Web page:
Sister Margaret Rose Ibe has worked in Peru since 1978 where she is still in mission. She was involved with human rights advocacy on the local, metropolitan and national levels, both church and civic. She has been actively involved in the “building of the city of God” in the Lurin Diocese on the southern outskirts of Lima.
Sister Margaret Rose entered Maryknoll on September 2, 1967, from St. Patrick’s Parish, Bayshore, Long Island, NY, making her first profession of vows on October 30, 1970, and her final vows on August 27, 1978, both at Maryknoll, NY.
She worked in the Motherhouse from 1969-1972, in its Treasury Department, local bursar’s office, and on its switchboard, while studying for her B.S.E., which she received from Mary Rogers College at Maryknoll in 1972.
Sister Margaret Rose’s first foreign mission assignment was to Indonesia in 1972. After language study at Bandung, she taught short courses on home economics and budgeting in 1972. She then served as a staff member at KUPERDA, an organization for the education of village leaders, from 1974-1976.
She then returned to New York, where she completed her Year of Reflection, earning an M.A. in religious studies from the Maryknoll Graduate School of Theology in 1977. Following graduation, Sister Margaret Rose became involved in literacy training and human rights group work, and was a staff member of the Brazilian Bishops Program of International Study Days. She also worked several days a week at an outreach program sponsored by the Department of Community Medicing of St. Vincent’s Hospital, New York City.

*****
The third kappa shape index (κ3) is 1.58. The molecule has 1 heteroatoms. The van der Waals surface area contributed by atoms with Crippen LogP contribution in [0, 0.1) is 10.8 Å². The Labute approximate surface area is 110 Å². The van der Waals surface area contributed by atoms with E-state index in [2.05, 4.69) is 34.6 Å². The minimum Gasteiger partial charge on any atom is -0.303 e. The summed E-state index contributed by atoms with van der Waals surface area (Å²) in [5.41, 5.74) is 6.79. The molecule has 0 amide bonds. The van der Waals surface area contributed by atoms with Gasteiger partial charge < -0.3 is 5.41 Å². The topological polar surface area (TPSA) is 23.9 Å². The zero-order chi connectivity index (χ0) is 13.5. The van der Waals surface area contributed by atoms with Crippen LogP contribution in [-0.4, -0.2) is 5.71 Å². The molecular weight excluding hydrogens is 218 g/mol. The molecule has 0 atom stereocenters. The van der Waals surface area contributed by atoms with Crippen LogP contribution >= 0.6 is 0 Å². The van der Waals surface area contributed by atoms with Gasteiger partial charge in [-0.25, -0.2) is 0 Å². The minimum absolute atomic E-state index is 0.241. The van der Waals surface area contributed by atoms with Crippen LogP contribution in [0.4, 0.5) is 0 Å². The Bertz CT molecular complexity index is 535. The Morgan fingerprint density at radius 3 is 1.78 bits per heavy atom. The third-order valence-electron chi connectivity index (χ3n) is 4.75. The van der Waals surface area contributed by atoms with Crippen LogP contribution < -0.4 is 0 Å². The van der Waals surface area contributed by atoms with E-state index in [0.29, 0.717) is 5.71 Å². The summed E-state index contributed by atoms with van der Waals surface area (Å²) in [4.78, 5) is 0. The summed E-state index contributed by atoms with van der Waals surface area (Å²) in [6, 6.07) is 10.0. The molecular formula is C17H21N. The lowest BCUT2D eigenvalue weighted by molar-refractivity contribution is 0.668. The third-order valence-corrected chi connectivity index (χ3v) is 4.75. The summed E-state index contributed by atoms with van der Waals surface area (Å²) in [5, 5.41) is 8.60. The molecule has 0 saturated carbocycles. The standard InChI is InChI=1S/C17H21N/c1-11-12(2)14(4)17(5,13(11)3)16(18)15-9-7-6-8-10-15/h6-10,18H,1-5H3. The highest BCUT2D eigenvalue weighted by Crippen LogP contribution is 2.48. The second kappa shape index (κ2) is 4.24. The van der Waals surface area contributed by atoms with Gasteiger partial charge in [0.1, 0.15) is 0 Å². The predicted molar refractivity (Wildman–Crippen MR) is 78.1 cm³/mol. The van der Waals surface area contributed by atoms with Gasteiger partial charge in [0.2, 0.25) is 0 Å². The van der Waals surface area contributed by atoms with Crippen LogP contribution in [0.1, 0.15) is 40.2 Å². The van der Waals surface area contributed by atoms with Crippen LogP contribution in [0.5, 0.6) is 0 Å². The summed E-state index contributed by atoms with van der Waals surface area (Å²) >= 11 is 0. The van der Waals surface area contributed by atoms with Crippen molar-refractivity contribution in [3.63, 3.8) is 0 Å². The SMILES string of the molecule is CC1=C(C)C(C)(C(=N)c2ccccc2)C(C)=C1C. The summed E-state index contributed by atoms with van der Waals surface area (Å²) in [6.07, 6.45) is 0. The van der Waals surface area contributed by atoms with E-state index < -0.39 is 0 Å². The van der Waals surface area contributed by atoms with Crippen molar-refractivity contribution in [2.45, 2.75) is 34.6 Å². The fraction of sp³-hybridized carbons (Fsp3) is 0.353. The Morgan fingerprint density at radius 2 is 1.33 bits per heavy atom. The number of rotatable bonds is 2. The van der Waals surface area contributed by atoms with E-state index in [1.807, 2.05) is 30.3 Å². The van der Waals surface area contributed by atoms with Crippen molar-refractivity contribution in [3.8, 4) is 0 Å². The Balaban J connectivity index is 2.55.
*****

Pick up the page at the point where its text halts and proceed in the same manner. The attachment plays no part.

In 1978, sister Margaret Rose received her second foreign assignment to Peru. Following a year of language study in Cochabamba, she began work at the Ciudad de Dios Parish in Lima, where she worked in adult education and community organization with women. She also worked on the Vicariate Commission of Human Rights for 18 years, until the vicariate was made into the Diocese of LUrin. At that time, she was named Directress of the diocesan Human Dignity Commission. The Commission operates four Centers of Access to Justice for low- or no-income people, with a total of 10 legal offices and four Resolution of Confict offices. They also have a multidisciplinary education team that gives workshops of such themes as ethics and values, children’s and women’s rights, adolescence and women’s issues, and topics related to the family, to leaders from most of the 37 parishes in the diocese.
“During my years in mission, I have always been blessed-graced with many opportunities for faith-sharing relationships with the people,” Sister Margaret Rose says. She is lovingly called “Hermana Marita,” an endearment the Peruvians gave to her. They have adopted her as a compatrior, having lived and worked among them for more than 40 years. she has formed a deep friendship with them, and is considered a member of the family by many of them.